Jeffrey Miller

A Writer's Life

Category: Southeast Asia (page 2 of 5)

That Dam: Vientiane’s Imposing and Mysterious Stupa

There’s no need to be in a “stupor” over a nondescript brick “stupa” in central Vientiane—especially when that stupa has an interesting story to tell.

Standing guard over the town’s center on Chantha Khoumane Road (opposite the U.S. Embassy) not far from Talat Sao, the imposing and mysterious That Dam (pronounced tawt dahm) is one of Vientiane’s more noticeable landmarks steeped in local legend and folklore.

Now overgrown with moss and weeds with its bricks crumbling from age, this ancient landmark is also known as The Black Stupa (which means that dam in Lao). There are two myths associated with the stupa, which have fed the imagination of locals. It is believed that the stupa was once coated in a layer of gold; however, the gold is said to have been carted off by the Siamese when they invaded in 1827 leaving this black stupa (the black stains evidence of a fire) behind to remind Laotians of this terrible act.

On the other hand, many Laotians believe the stupa it is inhabited by a dormant seven-headed dragon (the mythological Naga) who tried to protect them from the armies of Siam when they invaded Laos (but, obviously not protecting the gold).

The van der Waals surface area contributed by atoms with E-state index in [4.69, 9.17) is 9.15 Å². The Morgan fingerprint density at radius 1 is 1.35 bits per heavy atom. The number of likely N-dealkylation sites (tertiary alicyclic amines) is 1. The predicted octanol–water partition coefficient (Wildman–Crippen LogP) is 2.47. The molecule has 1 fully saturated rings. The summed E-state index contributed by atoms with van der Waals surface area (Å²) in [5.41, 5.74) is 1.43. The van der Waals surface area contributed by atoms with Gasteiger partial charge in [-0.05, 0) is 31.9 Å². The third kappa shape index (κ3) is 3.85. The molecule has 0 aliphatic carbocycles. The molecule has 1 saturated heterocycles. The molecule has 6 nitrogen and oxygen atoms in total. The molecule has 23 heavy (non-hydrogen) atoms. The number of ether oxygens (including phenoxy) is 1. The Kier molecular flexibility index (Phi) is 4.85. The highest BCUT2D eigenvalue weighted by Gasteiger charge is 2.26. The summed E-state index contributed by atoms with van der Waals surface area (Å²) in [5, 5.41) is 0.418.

Myths and legends aside, it remains a curious and fascinating sight in Vientiane where all that is precious in Asia does not necessarily have to glitter in gold. Today, the old black stupa—its crumbling spire creating an ominous impression against an azure sky—fuels one’s imagination evoking bygone eras and ghosts from Laos’s past.

Laos National Museum in Vientiane – A Little Short on Artifacts, but not on Scope

You’ve been in Vientiane for a day or two and you’ve already been to That Louang, Patouxai, Wat Sisaket and Wat Pha Kaew—where to next?

If it’s too hot for any outdoor sightseeing or the skies have opened up with a torrential downpour and you want to fit in one of Vientiane’s “must-see” attractions instead of sitting in some café and drinking coffee and eating a baguette, you might want to check out the National Museum across the street from the Cultural Center.

Housed in an old colonial structure (built in 1925) that was once the French Governor’s mansion, the Lao National Museum (which was once known as the Lao Revolutionary Museum) might not have the trove of artifacts you’d expect for a national museum; however, the museum makes up for it with some rather interesting exhibits.

The Rock

Can someone please tell me what kind of rock outcrop this is?